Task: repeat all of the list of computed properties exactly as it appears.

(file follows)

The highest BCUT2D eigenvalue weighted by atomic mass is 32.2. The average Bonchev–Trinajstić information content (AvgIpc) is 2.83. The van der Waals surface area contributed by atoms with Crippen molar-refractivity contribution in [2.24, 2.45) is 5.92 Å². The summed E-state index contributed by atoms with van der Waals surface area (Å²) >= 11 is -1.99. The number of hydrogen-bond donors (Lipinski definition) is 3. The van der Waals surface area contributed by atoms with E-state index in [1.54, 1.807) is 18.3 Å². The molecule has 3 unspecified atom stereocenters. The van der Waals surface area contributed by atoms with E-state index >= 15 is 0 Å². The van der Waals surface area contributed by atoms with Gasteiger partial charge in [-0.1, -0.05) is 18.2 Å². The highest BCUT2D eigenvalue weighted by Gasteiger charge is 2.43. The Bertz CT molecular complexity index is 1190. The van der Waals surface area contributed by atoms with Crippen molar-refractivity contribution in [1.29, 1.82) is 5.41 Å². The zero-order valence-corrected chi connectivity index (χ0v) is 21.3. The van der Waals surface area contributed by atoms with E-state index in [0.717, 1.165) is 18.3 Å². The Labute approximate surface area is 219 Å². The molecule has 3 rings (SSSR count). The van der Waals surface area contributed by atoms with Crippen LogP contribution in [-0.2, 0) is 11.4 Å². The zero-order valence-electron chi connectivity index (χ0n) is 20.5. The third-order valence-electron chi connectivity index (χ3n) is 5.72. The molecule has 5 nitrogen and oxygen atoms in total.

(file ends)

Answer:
The highest BCUT2D eigenvalue weighted by atomic mass is 32.2. The average Bonchev–Trinajstić information content (AvgIpc) is 2.83. The van der Waals surface area contributed by atoms with Crippen molar-refractivity contribution in [2.24, 2.45) is 5.92 Å². The summed E-state index contributed by atoms with van der Waals surface area (Å²) >= 11 is -1.99. The number of hydrogen-bond donors (Lipinski definition) is 3. The van der Waals surface area contributed by atoms with E-state index in [1.54, 1.807) is 18.3 Å². The molecule has 3 unspecified atom stereocenters. The van der Waals surface area contributed by atoms with E-state index >= 15 is 0 Å². The van der Waals surface area contributed by atoms with Gasteiger partial charge in [-0.1, -0.05) is 18.2 Å². The highest BCUT2D eigenvalue weighted by Gasteiger charge is 2.43. The Bertz CT molecular complexity index is 1190. The van der Waals surface area contributed by atoms with Crippen molar-refractivity contribution in [1.29, 1.82) is 5.41 Å². The zero-order valence-corrected chi connectivity index (χ0v) is 21.3. The van der Waals surface area contributed by atoms with E-state index in [0.717, 1.165) is 18.3 Å². The Labute approximate surface area is 219 Å². The molecule has 3 rings (SSSR count). The van der Waals surface area contributed by atoms with Crippen LogP contribution in [-0.2, 0) is 11.4 Å². The zero-order valence-electron chi connectivity index (χ0n) is 20.5. The third-order valence-electron chi connectivity index (χ3n) is 5.72. The molecule has 5 nitrogen and oxygen atoms in total.